Toby Jones portrays Jan Zelenka-Hajsk√Ĺ, a teacher who led one of the Czech Resistance groups. There's a imperative detail about his character: the other Resistance members call him "Uncle." Why? It's probably a subtle reference to The Man From UNCLE.In the film, before the organization known as UNCLE has been formed, "Uncle Rudi," Hitler's favorite architect of torture of all the Nazi concentration camps, is called "Uncle" throughout the film; why? The film wants to give us a choice: either we can call the Nazi's and socialist programs "Uncle," and expect to be treated like all the Nazis' victims of World War II or we can have an organization called UNCLE with people protecting us from the Uncle Rudis of the world (as in The Man From UNCLE; for more, please see Only My Mother Calls Me Napoleon: The Man From UNCLE). Throughout the film, Uncle Jan wears his glasses, an important symbol we will go into in greater depth, but--towards the end--he takes them off, and that's a deeply human moment the film examines because it's a sign of regret: he can't see clearly, because his end has come, and he regrets what they have done; it's profoundly human, but just one of the psychological perspectives the film asks us to consider about being "human" and those forces trying to take our humanity away from us. 
"Anthropoid" refers to a group of monkeys, an ape or even an "ape man." Someone like human, but not human, more animal in their nature. So, look for ways the film shows us what "human" is, and shows us what is "not-human," "sub-human" or even "animal." I intend to still see Pete's Dragon and Sausage Party, the rotation has just gotten switched around. If you don't remember Anthropoid, the trailer is here, below.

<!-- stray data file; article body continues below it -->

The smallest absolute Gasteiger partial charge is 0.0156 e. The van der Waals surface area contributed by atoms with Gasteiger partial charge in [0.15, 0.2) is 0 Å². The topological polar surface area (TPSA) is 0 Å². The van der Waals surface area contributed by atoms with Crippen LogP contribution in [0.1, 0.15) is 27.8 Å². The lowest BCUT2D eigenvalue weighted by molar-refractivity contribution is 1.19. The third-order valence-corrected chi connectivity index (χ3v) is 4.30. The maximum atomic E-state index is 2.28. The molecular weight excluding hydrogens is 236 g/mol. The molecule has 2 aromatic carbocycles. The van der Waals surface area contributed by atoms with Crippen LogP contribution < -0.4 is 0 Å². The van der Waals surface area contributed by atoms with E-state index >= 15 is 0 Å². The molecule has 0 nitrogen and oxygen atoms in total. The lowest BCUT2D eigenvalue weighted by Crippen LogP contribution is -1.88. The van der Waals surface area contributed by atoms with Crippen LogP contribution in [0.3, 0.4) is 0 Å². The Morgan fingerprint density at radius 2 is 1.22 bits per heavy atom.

Eat Your Art Out,
The Fine Art Diner
Please, if you have time this weekend, go see this incredible film. 

Thursday, August 11, 2016

TRAILERS: Resident Evil, Jack Reacher

This trailer, from Korea, basically confirms everything I have ever said. Just watch this:
I know they use the word "king" in the trailer, but Korea, still technically in a state of war between the communist north and the capitalist south, are talking about communism; how do we know that? Because they make "State" synonymous with "King." Information is being kept from them. A good king would want and encourage commerce, exploration and discovery (the more valuable raw minerals and materials a government has at their disposal, the richer that government is); think of the Louisiana Purchase and the exploration that happened, the frontier it opened; Korea is not just examining what "Korea" as a physical entity is, but also why South Korea is the Korea it is. The big news this week is the arrival of Resident Evil: The Final Chapter, also sub-titled, Bio-Hazard, and this looks good:
According to the official synopsis, the film picks up immediately after the events of Resident Evil: Retribution and finds Alice as "the only survivor of what was meant to be humanity’s final stand against the undead. Now, she must return to where the nightmare began – The Hive in Raccoon City, where the Umbrella Corporation is gathering its forces for a final strike against the only remaining survivors of the apocalypse." So, what does this trailer give us? Please tell me you noticed the traffic sign that read RACCOON CITY home of Umbrella behind the three hanging corpses on the road? Remember The Secret Life Of Pets? Remember that strange scene when Snowball the bunny has been out of it, and suddenly comes to and says, out of nowhere, "That raccoon is not the president!" and then falls unconscious again? The last shot of Resident Evil: Retribution was of the White House and Alice unconscious on the floor of the great seal: because the evil forces of Umbrella had taken over the White House, that was where the final battle would have to be, and will be. We can go on about this, but let's look at the new Jack Reacher trailer.